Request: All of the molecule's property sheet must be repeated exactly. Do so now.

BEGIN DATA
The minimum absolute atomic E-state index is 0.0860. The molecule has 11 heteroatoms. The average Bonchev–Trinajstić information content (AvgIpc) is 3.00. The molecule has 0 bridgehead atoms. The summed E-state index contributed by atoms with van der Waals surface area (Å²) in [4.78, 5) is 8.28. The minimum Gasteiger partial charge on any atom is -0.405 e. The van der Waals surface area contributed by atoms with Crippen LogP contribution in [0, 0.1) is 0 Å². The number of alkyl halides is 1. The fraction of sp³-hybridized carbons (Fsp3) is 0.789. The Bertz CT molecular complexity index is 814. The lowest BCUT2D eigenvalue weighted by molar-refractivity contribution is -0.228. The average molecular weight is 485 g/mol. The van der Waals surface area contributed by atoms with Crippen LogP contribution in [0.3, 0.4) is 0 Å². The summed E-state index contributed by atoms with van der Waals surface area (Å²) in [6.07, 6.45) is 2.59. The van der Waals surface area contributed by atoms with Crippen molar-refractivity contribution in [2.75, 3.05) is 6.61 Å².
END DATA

The minimum absolute atomic E-state index is 0.0860. The molecule has 11 heteroatoms. The average Bonchev–Trinajstić information content (AvgIpc) is 3.00. The molecule has 0 bridgehead atoms. The summed E-state index contributed by atoms with van der Waals surface area (Å²) in [4.78, 5) is 8.28. The minimum Gasteiger partial charge on any atom is -0.405 e. The van der Waals surface area contributed by atoms with Crippen LogP contribution in [0, 0.1) is 0 Å². The number of alkyl halides is 1. The fraction of sp³-hybridized carbons (Fsp3) is 0.789. The Bertz CT molecular complexity index is 814. The lowest BCUT2D eigenvalue weighted by molar-refractivity contribution is -0.228. The average molecular weight is 485 g/mol. The van der Waals surface area contributed by atoms with Crippen LogP contribution in [0.3, 0.4) is 0 Å². The summed E-state index contributed by atoms with van der Waals surface area (Å²) in [6.07, 6.45) is 2.59. The van der Waals surface area contributed by atoms with Crippen molar-refractivity contribution in [2.75, 3.05) is 6.61 Å².